The Mother’s Day Gift That Keeps On Giving

Something About Nothing by Julie Seedorf

Published in the Albert Lea Tribune the week of May 8, 2017

“Children are the anchors that hold a mother to life.”  — Sophocles

File May 09, 10 49 34 AMAs a mother, it is hard to let go of my children and let them lead their lives their way. I want to protect them from making the same mistakes I or others have made in the past. I pray for them every day and they are never far from my thoughts. They are always in my heart. Being a mother was the most important career I can have. 

I love to watch my grandchildren grow and see the way they mimic some of their parents’ gestures when their parents were young or how they grow to resemble another family member. I love to see them develop into their own personalities.

I think most mothers feel the same way. I have noticed when talking with other mothers on my writer’s journey there are many lonely mothers out in the world. They are not lonely because their children don’t love them; they are lonely because life for their children has become so busy a phone call or a short visit may only happen occasionally, or on Mother’s Day. But life is busy, perhaps busier than my generation when we were raising our children. Plus, there is also the distance many families now face with children living all over the United States and abroad.

Mother’s Day is next Sunday. The stores are full of flowers, and restaurants are filling the advertising spaces with ideas of gifts for that special mother. While gifts are nice, I have a feeling that what mom wants is to spend quality time with her children, especially if you are a mother whose children no longer live in the area or live at home.

Those of us who have lost our mothers will tell you that perhaps we can give you this advice because of regrets from the past of the things we never did and said while our mothers were alive.

My family wasn’t a hugging family, so I can probably count on my two hands the number of times my mother and I grabbed each other tightly and gave a hug. When we did it always felt awkward because that was not our relationship. But now, I wish I had one more awkward hug I could give her. I wish I listened when she talked about her past. I wish I made it a habit of asking about her day more often.

In conversations with other mothers I have heard the reasons why kids, adult kids, don’t call their moms at least once a week, or if they live close, stop in for a visit. And because we are moms and we love our kids, we accept what is happening with their life because we don’t want to put more pressure on them. We always want to make our kids’ lives easier. We have all heard these words in conversation: “The kids are busy. They run from morning until night between work, household chores and getting their kids to their activities. They say they just get busy and forget to call.”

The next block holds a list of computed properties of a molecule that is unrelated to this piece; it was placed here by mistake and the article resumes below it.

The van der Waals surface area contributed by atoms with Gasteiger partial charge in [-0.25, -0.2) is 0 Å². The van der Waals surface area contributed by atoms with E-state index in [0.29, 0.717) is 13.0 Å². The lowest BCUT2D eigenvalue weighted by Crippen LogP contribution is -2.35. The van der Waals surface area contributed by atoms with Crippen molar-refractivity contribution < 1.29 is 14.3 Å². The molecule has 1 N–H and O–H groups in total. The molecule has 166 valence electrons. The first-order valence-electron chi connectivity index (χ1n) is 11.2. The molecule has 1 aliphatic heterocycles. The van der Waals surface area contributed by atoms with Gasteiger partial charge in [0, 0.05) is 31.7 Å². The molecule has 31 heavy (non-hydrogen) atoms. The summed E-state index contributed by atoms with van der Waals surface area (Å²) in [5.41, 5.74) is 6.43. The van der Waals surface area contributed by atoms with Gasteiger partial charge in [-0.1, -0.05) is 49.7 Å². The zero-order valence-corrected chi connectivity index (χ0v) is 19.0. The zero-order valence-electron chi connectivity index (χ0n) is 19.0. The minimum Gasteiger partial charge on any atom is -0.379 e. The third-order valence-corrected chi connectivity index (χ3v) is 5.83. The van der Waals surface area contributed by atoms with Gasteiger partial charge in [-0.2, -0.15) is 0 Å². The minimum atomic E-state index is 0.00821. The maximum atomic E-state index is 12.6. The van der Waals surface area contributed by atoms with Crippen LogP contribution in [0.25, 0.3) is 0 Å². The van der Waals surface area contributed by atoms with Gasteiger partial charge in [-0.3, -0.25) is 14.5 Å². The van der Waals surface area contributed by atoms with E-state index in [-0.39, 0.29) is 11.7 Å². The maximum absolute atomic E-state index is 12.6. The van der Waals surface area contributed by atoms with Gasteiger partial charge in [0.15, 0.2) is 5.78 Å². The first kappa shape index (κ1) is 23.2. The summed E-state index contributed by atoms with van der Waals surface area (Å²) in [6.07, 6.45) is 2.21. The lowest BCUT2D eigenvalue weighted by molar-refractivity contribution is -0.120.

Every person needs someone in their life to ask them about their day. Every person needs someone to care about how they are feeling. It might take a few minutes for a phone call, but those few minutes may make a difference in the life of a mother, especially if mom is older and less mobile.

I watch as everyone sits in restaurants on their cell phones; I do too. And I wonder if we put away our texting for a few minutes — if we turned off the television or took a five-minute break from the hectic schedule if there would be time for one five-minute phone call to mom.

I am blessed as I already have a Mother’s Day invitation this year. My kids live within two hours, and I visit with them on a regular basis. I hope that continues as I grow older and am less mobile.

Near or far, take the time to give your mother a Mother’s Day gift that lasts all year. Give her a gift certificate with a promise to call her once a week, or if you are close by, stop in occasionally and have a cup of coffee, give her a hug and ask about her day. Let her know that no matter where you are, she is a priority when it comes to keeping in touch. After all, you were a priority of hers from the minute you were born, and she would have it no other way.

Wells resident Julie Seedorf’s column appears every Monday. Send email to her at hermionyvidaliabooks@gmail.com.

A Mother’s Hands


imageI have my mother’s hands. When I look at my hands today I see my mother’s hands. How did it happen? Where did the time go? My hands have aged into my mother’s aged hands that I remember.

My mother’s hands were not the hands of many women of her day or of today. In her older years her hands were gnarled with arthritis and bumpy from broken fingers and broken bones and wear earned during her years of hard work. My mother had a worker’s hands. She wasn’t afraid to use her hands to dig in her garden, help take care of the farm animals and scrub floors or do other tasks. She often wore gloves and she used lotion religiously, but still her hands were dry and cracked, and her skin as she got older thinned out and bruised easily. I remember looking at her hands and listening to her explanation that nothing she did to take care of them made a difference.

I don’t have worker hands or at least I don’t work as hard as my mother did at manual labor. I too use lotion and try and do the best I can to take care of my hands, but they are my mother’s hands. The skin has thinned with age and they bruise easily. My knuckles show the signs of aging and creaky bones. It doesn’t matter how much lotion I use, if I skip a day my hands become dry and bleed easily. When I look at my hands and see my mother’s hands, it brings me comfort and the blessing of memories.

I was an only child. My mother and I didn’t always see eye to eye. I didn’t understand her and she didn’t understand me. I didn’t always treat her the way she should have been treated but there is one thing we both knew through all our trials and that is our love bound us together through the good and bad.